Estuaries Of Australia In 2050 And Beyond by Eric WolanskiEstuaries Of Australia In 2050 And Beyond by Eric Wolanski

Estuaries Of Australia In 2050 And Beyond

byEric Wolanski

Paperback | August 28, 2015

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The book addresses the questions: Is Australia's rapidly growing human population and economy environmentally sustainable for its estuaries and coasts? What is needed to enable sustainable development?

To answer these questions, this book reports detailed studies of 20 iconic Australian estuaries and bays by leading Australian estuarine scientists.

That knowledge is synthesised in time and space across Australia to suggest what Australian estuaries will look like in 2050 and beyond based on socio-economic decisions that are made now, and changes that are needed to ensure sustainability.

The book also has a Prologue by Mr Malcolm Fraser, former Prime Minister of Australia, which bridges environmental science, population policy and sustainability.

Dr. Eric Wolanski is a coastal oceanographer and ecohydrologist. Eric has 360 publications; he is a fellow of the Australian Academy of Technological Sciences and Engineering, the Institution of Engineers Australia (ret.), and l'Académie Royale des Sciences d'Outre-Mer. He was awarded an Australian Centenary medal for services in estua...
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Title:Estuaries Of Australia In 2050 And BeyondFormat:PaperbackDimensions:292 pagesPublished:August 28, 2015Publisher:Springer-Verlag/Sci-Tech/TradeLanguage:English

The following ISBNs are associated with this title:

ISBN - 10:9401781265

ISBN - 13:9789401781268

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Table of Contents

1. Estuaries of Australia in 2050 and beyond - A synthesis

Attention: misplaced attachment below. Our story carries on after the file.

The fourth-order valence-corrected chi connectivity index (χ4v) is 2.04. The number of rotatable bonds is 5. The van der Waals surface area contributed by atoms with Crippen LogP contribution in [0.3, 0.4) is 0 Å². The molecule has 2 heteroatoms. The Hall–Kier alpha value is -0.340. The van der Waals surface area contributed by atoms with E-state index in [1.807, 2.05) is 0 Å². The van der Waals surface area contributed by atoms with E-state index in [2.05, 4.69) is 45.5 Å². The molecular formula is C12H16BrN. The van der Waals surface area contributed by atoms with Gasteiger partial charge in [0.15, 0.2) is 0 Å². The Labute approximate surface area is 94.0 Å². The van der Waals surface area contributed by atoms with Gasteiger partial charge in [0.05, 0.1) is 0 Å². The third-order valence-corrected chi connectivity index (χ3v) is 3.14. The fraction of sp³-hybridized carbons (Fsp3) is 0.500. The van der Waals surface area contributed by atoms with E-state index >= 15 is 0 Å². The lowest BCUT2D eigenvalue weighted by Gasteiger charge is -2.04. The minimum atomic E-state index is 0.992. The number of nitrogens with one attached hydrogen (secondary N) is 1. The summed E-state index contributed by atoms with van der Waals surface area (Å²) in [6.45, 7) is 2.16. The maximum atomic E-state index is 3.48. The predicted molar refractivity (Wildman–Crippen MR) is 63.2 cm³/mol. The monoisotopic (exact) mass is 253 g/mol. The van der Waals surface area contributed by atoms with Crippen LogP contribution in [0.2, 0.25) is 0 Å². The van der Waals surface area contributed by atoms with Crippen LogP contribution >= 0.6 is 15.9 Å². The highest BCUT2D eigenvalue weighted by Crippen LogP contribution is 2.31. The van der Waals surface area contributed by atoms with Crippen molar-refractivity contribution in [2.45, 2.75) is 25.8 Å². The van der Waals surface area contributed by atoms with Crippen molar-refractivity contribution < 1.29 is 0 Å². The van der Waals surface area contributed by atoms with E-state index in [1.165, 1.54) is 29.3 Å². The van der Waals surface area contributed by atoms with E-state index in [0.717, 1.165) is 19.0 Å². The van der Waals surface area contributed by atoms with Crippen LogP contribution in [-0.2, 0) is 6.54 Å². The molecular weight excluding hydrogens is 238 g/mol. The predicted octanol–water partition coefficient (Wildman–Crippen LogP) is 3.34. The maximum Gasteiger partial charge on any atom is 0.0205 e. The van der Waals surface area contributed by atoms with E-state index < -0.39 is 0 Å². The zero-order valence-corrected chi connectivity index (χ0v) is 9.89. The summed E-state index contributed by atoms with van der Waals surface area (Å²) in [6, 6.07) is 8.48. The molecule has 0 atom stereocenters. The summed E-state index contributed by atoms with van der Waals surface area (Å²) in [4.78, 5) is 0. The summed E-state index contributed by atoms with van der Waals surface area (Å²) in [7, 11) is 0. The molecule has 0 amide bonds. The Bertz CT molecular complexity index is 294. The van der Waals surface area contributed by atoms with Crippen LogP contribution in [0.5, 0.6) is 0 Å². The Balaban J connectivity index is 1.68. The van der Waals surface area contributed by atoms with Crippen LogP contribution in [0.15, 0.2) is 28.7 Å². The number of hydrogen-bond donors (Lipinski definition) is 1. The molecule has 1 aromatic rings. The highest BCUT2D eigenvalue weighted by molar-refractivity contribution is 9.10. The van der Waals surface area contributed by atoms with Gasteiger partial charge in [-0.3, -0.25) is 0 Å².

Eric Wolanski and Jean-Paul Ducrotoy

PART I - Estuaries that bore the full pressure of the historical developments

2. Sydney Estuary, Australia: Geology, anthropogenic development and hydrodynamic processes/attributes
Serena B. Lee, and Gavin F. Birch

3. The Murray/Coorong Estuary. Meeting of the Waters?
Jochen Kämpf, and Diane Bell

4. Port Phillip Bay
Joe Sampson, Alan Easton and Manmohan Singh

5. The Tamar Estuary, Tasmania
Joanna C. Ellison and Matthew R. Sheehan

PART II Estuaries being degraded

6. Gold Coast Broadwater: Southern Moreton Bay, Southeast Queensland (Australia)
Ryan J.K. Dunn, Nathan J. Waltham, Nathan P. Benfer, Brian A. King, Charles J. Lemckert, and Sasha Zigic

7. Hydrodynamics and sediment transport in a macro-tidal estuary: Darwin Harbour, Australia
F. P. Andutta, X. H. Wang, Li Li, and D. Williams

8. The Ord River estuary: a regulated wet-dry tropical river system
Barbara J. Robson, Peter C. Gehrke, Michele Burford, Ian T. Webster, Andy T. Revill and Duncan W. Palmer

9. South Australia's Precious Inverse Estuaries: On the road to ruin
Jochen Kämpf

10. Turbulent Mixing and Sediment Processes in Peri-Urban Estuariesin South-East Queensland (Australia)
Hubert Chanson, Badin Gibbes, and Richard J. Brown

11. Hervey Bay and Its Estuaries
Joachim Ribbe

12. Moreton Bay and its estuaries: A sub-tropical system under pressure from rapid population growth
Badin Gibbes , Alistair Grinham1, David Neil, AndrewOlds, Paul Maxwell, Rod Connolly, Tony Weber, Nicola Udy and James Udy

13. Water resource development and high value coastal wetlands on the lower Burdekin floodplain, Australia.
Aaron M. Davis, Stephen E. Lewis, Dominique S. O'Brien , Zoë T. Bainbridge, Christie Bentley, Jochen F. Mueller and Jon E. Brodie

14. The Hawkesbury Estuary from 1950 to 2050
Peter Collis

PART III - Estuaries that are still relatively pristine

15. Deluge Inlet, a pristine small tropical estuary in north-eastern Australia
Marcus Sheaves, Kátya Abrantes, Ross Johnston

16. The Lower Mary River and flood plains
David Williams

Editorial Reviews

From the reviews:"This nicely illustrated book is a wonderful mix of case studies, geographical descriptions, history, scientifically-based predictions, socio-economic anecdotes, and fundamental physical, biological, chemical and environmental science . . It is written at a level where most readers, specialist scientists or not, will have no difficulty following the text and appreciating the arguments. As a summary of the historical, the current, and the anticipated status of Australian estuaries, on a level that can be appreciated by almost everybody, it is excellent." (Reg Uncles, ECSA Bulletin, Issue 62, 2014)